Rates, types and co-occurrence of emotional and behavioural disorders among perinatally HIV-infected youth in Uganda: the CHAKA study
To describe the rates, types and comorbidity of emotional and behavioural disorders among perinatally HIV-infected children and adolescents attending care at five HIV youth clinics in Central and Southwestern Uganda.
1339 CA-HIV attending care at HIV youth clinics in Uganda were interviewed using the DSM-5-based Child and Adolescent Symptom Inventory-5 (CASI-5; caregiver reported) and the Youth Inventory-4R (YI-4R; youth reported). Prevalence, risk factors and comorbidity for psychiatric disorders were estimated using logistic regression models.
According to caregiver or youth report, the prevalence of 'any DSM-5 psychiatric disorder' was 17.4% (95% CI 15.4-19.5%), while that of 'any behavioural disorder' was 9.6% (95% CI 8.1-11.2%) and that of 'any emotional disorder' was 11.5% (95% CI 9.9-13.3%). The most prevalent behavioural disorder was attention deficit hyperactivity disorder (5.3%), while the most prevalent emotional disorder was separation anxiety disorder (4.6%). The statistically significant risk factors were: for behavioural disorders, sex (more among males than females) and age group (more among adolescents than among children); for emotional disorders, age group (more among adolescents than among children) and the caregiver's highest educational attainment (more among CA-HIV with caregivers with secondary education and higher, than among CA-HIV with caregivers with no formal education or only primary level education). About a quarter (24.5%) of CA-HIV with at least one emotional disorder and about a third (33.5%) of the CA-HIV with at least one behavioural disorder had a comorbid psychiatric disorder.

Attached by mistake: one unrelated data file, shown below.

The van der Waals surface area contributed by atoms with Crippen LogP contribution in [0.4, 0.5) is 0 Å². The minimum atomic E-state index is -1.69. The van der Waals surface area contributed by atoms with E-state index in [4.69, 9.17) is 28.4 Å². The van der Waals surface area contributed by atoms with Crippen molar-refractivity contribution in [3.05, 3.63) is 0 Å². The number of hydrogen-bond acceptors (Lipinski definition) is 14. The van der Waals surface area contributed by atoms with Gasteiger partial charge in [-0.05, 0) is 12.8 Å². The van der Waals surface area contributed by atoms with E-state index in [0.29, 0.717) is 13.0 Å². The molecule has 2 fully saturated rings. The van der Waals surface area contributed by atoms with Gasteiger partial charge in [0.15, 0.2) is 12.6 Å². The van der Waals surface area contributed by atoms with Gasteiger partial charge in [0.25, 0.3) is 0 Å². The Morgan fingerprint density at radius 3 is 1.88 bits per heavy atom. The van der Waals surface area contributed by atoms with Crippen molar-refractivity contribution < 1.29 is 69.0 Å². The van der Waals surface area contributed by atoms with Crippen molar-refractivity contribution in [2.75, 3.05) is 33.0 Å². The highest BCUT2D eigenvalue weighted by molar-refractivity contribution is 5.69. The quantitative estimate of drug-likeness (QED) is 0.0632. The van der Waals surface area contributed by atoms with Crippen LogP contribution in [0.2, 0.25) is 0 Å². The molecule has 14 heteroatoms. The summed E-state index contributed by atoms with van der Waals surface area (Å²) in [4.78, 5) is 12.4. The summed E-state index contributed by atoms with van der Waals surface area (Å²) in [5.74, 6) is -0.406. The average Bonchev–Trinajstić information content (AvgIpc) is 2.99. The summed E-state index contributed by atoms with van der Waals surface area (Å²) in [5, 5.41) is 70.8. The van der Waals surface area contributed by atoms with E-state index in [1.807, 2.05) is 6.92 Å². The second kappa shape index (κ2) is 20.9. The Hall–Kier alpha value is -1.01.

There was a considerable burden of psychiatric disorders among CA-HIV that spanned a broad spectrum and showed considerable comorbidity.